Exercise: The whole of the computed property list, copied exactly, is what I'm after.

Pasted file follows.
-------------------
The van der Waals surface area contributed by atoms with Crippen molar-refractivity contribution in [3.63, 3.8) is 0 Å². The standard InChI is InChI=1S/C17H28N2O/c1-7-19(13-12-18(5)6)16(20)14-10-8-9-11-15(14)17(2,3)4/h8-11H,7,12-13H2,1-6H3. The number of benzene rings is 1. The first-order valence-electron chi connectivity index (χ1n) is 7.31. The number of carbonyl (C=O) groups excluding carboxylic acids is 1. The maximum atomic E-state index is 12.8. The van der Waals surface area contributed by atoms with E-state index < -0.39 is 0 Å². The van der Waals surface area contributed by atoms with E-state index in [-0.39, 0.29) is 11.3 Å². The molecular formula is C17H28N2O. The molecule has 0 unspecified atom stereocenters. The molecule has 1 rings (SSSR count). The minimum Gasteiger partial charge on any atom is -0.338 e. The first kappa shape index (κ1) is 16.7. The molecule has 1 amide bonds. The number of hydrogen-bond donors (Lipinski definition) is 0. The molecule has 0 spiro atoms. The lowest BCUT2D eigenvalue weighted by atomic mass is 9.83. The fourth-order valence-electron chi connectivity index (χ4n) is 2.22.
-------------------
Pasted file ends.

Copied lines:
The van der Waals surface area contributed by atoms with Crippen molar-refractivity contribution in [3.63, 3.8) is 0 Å². The standard InChI is InChI=1S/C17H28N2O/c1-7-19(13-12-18(5)6)16(20)14-10-8-9-11-15(14)17(2,3)4/h8-11H,7,12-13H2,1-6H3. The number of benzene rings is 1. The first-order valence-electron chi connectivity index (χ1n) is 7.31. The number of carbonyl (C=O) groups excluding carboxylic acids is 1. The maximum atomic E-state index is 12.8. The van der Waals surface area contributed by atoms with E-state index < -0.39 is 0 Å². The van der Waals surface area contributed by atoms with E-state index in [-0.39, 0.29) is 11.3 Å². The molecular formula is C17H28N2O. The molecule has 0 unspecified atom stereocenters. The molecule has 1 rings (SSSR count). The minimum Gasteiger partial charge on any atom is -0.338 e. The first kappa shape index (κ1) is 16.7. The molecule has 1 amide bonds. The number of hydrogen-bond donors (Lipinski definition) is 0. The molecule has 0 spiro atoms. The lowest BCUT2D eigenvalue weighted by atomic mass is 9.83. The fourth-order valence-electron chi connectivity index (χ4n) is 2.22.